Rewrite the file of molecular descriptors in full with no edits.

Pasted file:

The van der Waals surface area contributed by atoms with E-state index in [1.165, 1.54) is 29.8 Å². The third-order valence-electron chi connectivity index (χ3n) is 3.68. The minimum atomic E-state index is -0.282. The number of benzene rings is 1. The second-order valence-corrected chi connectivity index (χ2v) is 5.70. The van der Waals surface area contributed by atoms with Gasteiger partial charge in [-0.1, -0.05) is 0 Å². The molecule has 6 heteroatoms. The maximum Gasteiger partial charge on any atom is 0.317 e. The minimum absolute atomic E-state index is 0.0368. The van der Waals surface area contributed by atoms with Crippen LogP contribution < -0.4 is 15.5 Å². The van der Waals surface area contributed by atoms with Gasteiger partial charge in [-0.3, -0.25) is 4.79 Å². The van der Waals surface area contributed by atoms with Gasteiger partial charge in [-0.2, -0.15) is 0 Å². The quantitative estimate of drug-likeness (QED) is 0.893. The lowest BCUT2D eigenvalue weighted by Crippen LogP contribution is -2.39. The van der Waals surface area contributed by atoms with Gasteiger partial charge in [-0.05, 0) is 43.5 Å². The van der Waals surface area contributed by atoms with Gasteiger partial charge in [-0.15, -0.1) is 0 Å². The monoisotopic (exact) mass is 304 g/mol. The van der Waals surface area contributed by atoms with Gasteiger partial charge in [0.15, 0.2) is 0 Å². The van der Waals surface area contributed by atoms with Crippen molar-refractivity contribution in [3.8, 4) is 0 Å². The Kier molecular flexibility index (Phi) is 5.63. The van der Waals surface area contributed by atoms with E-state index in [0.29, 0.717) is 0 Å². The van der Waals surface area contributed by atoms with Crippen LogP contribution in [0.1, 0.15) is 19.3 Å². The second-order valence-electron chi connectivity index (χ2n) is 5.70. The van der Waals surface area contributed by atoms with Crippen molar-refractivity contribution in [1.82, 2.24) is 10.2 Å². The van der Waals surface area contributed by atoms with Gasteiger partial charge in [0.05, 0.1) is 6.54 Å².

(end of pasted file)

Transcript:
The van der Waals surface area contributed by atoms with E-state index in [1.165, 1.54) is 29.8 Å². The third-order valence-electron chi connectivity index (χ3n) is 3.68. The minimum atomic E-state index is -0.282. The number of benzene rings is 1. The second-order valence-corrected chi connectivity index (χ2v) is 5.70. The van der Waals surface area contributed by atoms with Gasteiger partial charge in [-0.1, -0.05) is 0 Å². The molecule has 6 heteroatoms. The maximum Gasteiger partial charge on any atom is 0.317 e. The minimum absolute atomic E-state index is 0.0368. The van der Waals surface area contributed by atoms with Crippen LogP contribution < -0.4 is 15.5 Å². The van der Waals surface area contributed by atoms with Gasteiger partial charge in [-0.3, -0.25) is 4.79 Å². The van der Waals surface area contributed by atoms with Gasteiger partial charge in [-0.2, -0.15) is 0 Å². The quantitative estimate of drug-likeness (QED) is 0.893. The lowest BCUT2D eigenvalue weighted by Crippen LogP contribution is -2.39. The van der Waals surface area contributed by atoms with Gasteiger partial charge in [-0.05, 0) is 43.5 Å². The van der Waals surface area contributed by atoms with Gasteiger partial charge in [-0.15, -0.1) is 0 Å². The monoisotopic (exact) mass is 304 g/mol. The van der Waals surface area contributed by atoms with Gasteiger partial charge in [0.15, 0.2) is 0 Å². The van der Waals surface area contributed by atoms with Crippen molar-refractivity contribution in [3.8, 4) is 0 Å². The Kier molecular flexibility index (Phi) is 5.63. The van der Waals surface area contributed by atoms with E-state index in [0.29, 0.717) is 0 Å². The van der Waals surface area contributed by atoms with Crippen LogP contribution in [0.1, 0.15) is 19.3 Å². The second-order valence-electron chi connectivity index (χ2n) is 5.70. The van der Waals surface area contributed by atoms with Crippen molar-refractivity contribution in [1.82, 2.24) is 10.2 Å². The van der Waals surface area contributed by atoms with Gasteiger partial charge in [0.05, 0.1) is 6.54 Å².